Citation & Style: Overview

Whenever you present the ideas or words of other writers in your own work, you should both clearly say so and make it possible for others to find where you found other writers' ideas or words. In short, this is called citation or citing sources.

All of the major professional academic organizations, scholarly journals, and publishers require that writers cite other writers' ideas or words, whether you are summarizing these ideas or words, paraphrasing them, or directly quoting them.

Citation & Style: FAQ

Anytime you refer to someone else's words or ideas that are not your own, you should credit the source. This applies whether you are

  • using or paraphrasing the author’s direct words or ideas
  • or

  • summarizing an author’s words or ideas

Depending on the citation style you're using, you should use an in-text citation in the body of your text (summary, paraphrase, or direct quotation) and a full reference to each source, a footnote, or an endnote.

Citation achieves the following four ends:

  1. Allows reader to find your sources
  2. Provides evidence for your argument and enhances credibility
  3. Demonstrates your interaction with others in the field and their ideas
  4. Helps avoid plagiarism
When Do You Cite Graphic graphic from UC-Merced Library

What citation style you use depends on what genre you're writing, what discipline or subject area you're writing in and for, what your publisher or journal requires, and for course-based assignments, what is required by your instructor and/or what is listed on your assignment.

Style Guide Deciding Person

Typically, you will use MLA for disciplines in the humanities, APA for disciplines in the social sciences, Chicago or Turabian for history, and CSE for the sciences.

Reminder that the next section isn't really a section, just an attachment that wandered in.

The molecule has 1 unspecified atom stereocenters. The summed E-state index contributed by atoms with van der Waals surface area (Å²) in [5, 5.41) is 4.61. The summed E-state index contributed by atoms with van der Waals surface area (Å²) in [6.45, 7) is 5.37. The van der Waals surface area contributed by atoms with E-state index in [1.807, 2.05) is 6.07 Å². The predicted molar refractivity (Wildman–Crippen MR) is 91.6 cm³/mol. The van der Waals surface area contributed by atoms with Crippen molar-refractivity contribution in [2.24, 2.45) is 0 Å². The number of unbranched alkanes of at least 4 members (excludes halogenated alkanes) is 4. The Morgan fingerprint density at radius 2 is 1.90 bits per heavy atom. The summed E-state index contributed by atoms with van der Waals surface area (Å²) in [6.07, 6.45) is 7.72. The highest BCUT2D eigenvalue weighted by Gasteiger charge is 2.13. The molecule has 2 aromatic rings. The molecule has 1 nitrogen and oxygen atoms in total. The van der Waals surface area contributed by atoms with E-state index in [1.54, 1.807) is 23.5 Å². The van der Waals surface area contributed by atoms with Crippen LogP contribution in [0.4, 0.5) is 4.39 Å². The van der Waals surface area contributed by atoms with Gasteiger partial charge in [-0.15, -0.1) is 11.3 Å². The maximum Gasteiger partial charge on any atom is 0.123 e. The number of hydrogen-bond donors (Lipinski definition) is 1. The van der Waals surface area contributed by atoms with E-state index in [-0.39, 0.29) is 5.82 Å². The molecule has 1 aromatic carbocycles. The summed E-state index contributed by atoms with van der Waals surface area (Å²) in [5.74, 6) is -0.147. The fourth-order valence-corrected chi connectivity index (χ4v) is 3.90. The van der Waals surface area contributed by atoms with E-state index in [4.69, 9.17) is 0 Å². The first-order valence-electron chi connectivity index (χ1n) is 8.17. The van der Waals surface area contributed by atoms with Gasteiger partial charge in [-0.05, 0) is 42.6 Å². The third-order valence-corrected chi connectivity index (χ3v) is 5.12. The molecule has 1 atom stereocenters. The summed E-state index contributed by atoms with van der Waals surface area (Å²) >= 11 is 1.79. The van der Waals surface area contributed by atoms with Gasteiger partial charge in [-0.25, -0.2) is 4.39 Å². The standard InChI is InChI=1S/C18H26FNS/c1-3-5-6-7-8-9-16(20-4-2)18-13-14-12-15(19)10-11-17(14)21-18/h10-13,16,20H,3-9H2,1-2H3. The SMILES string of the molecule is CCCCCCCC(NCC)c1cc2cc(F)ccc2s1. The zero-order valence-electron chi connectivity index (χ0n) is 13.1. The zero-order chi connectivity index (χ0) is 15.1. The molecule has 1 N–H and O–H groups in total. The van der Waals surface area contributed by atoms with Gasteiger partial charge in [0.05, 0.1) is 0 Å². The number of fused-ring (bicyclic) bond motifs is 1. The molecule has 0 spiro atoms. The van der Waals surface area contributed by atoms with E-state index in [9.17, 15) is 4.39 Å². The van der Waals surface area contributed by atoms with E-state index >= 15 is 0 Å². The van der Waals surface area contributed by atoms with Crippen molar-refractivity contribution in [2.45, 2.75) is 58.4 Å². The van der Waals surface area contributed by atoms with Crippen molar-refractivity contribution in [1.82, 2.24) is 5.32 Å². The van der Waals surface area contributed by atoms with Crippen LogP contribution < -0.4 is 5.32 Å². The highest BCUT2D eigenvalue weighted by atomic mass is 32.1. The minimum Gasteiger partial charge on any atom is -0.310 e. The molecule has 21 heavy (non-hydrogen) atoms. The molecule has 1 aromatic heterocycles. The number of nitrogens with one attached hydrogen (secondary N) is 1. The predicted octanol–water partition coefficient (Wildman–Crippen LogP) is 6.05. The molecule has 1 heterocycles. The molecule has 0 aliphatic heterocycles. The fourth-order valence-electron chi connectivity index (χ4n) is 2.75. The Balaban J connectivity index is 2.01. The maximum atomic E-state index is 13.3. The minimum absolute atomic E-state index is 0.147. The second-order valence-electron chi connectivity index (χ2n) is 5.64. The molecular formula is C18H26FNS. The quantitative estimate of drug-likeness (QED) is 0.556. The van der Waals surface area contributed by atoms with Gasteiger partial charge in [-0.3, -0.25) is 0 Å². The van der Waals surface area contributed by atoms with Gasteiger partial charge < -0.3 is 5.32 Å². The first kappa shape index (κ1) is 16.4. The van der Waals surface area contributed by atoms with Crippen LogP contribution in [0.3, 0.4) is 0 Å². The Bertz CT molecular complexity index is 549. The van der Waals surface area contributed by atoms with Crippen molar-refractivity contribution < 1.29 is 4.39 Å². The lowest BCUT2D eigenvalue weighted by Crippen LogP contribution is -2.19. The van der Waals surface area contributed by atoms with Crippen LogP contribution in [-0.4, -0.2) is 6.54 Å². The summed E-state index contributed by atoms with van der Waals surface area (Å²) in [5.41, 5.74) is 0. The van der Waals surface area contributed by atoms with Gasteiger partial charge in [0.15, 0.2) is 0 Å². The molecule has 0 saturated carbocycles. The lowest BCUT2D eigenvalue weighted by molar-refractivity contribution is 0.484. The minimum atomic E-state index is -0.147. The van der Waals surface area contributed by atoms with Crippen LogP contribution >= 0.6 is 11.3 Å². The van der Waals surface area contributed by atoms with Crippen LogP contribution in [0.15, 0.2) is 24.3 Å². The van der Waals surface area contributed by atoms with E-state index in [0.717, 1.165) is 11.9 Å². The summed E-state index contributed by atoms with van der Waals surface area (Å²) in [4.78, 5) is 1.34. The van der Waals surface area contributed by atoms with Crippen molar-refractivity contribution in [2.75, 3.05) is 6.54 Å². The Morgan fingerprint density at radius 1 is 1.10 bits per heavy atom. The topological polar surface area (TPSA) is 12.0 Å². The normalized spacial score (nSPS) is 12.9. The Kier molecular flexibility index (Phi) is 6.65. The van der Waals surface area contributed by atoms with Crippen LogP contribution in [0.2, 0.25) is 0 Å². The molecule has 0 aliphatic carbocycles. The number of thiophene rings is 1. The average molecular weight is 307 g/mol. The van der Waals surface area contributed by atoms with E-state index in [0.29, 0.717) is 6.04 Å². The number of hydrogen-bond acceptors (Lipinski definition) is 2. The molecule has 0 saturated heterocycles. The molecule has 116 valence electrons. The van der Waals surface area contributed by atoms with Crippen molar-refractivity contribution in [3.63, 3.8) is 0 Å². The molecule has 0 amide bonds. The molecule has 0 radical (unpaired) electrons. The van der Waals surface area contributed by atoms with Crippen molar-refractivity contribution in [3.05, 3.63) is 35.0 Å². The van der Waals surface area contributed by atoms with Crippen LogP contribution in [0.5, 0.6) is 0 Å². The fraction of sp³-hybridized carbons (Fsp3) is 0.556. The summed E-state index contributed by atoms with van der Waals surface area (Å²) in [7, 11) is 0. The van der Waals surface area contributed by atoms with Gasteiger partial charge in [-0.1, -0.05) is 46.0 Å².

The UCWbL neither recommends citation generators nor discourages their use. It's up to you!

Because style guide rules and standards change, using automatic citation generators may result in formatting inconsistent with the latest edition of style guidelines, so if you do use a citation generator, check the formatting it produces against the latest edition of the citation style you are writing in for accuracy.

Citation Generators

DePaul provides students, staff, and faculty free access to EndNote 7, citation and bibliography software for Windows or Mac

EndNote 7
citation and bibliography software for Windows or Mac

Other Citation Generators

Citation Builder
for APA, MLA, and CSE
for APA, MLA, Chicago, and others
Citation Machine
for APA, MLA, and Chicago

In short "Turabian" is a version of The Chicago Manual of Style designed for students and non-professional writers.

Chicago and Turabian Style Guide Covers

For more information on these differences, check out the Turabian style quick guide from the University of Chicago Press.

For more information about Kate L. Turabian, from whom Turabian style takes its name, see Who was Kate Turabian from the University of Chicago Press.

A bibliography, references list, and works cited page refer to the same thing: they each list the bibliographic entries for sources referenced within your paper. The name of this bibliographic entries list and its formatting depend on the citation style.


An annotated bibliography includes an annotation about each sources that includes summary and reflection about each source. In addition, the paragraphs ought to explain the source's relevance to both the paper and the other entries in the bibliography.

In it's most recent Academic Integrity Policy, DePaul University defines plagiarism as

Any use of words, ideas, or other work products attributed to an identifiable source, without attributing the work to the source from which it was obtained, in a situation where there is a legitimate expectation of original authorship.

Bike Theft Picture

You can avoid plagiarism by citing your sources appropriately whenever you quote, paraphrase, summarize, or otherwise use others' ideas or words. Use the appropriate style guide for detailed instructions on how and when to cite.

If you are not sure what constitutes plagiarism, check out DePaul's Academic Integrity Policy, schedule an appointment at the Writing Center, or, if you are a student, ask your professor.

Additional Citation Resources

UCWbL Citation & Style Guides
AP Syle Guide APA Syle Guide Chicago Syle Guide MLA Syle Guide

Notes & Feedback

For more information on DePaul-specific standards for citation, consult the DePaul University code of Academic Integrity.

We welcome feedback on these resources via email, Twitter, or Facebook.

Dissertators and faculty members seeking out editing services in particular style or publication guides may contact Lauri Dietz.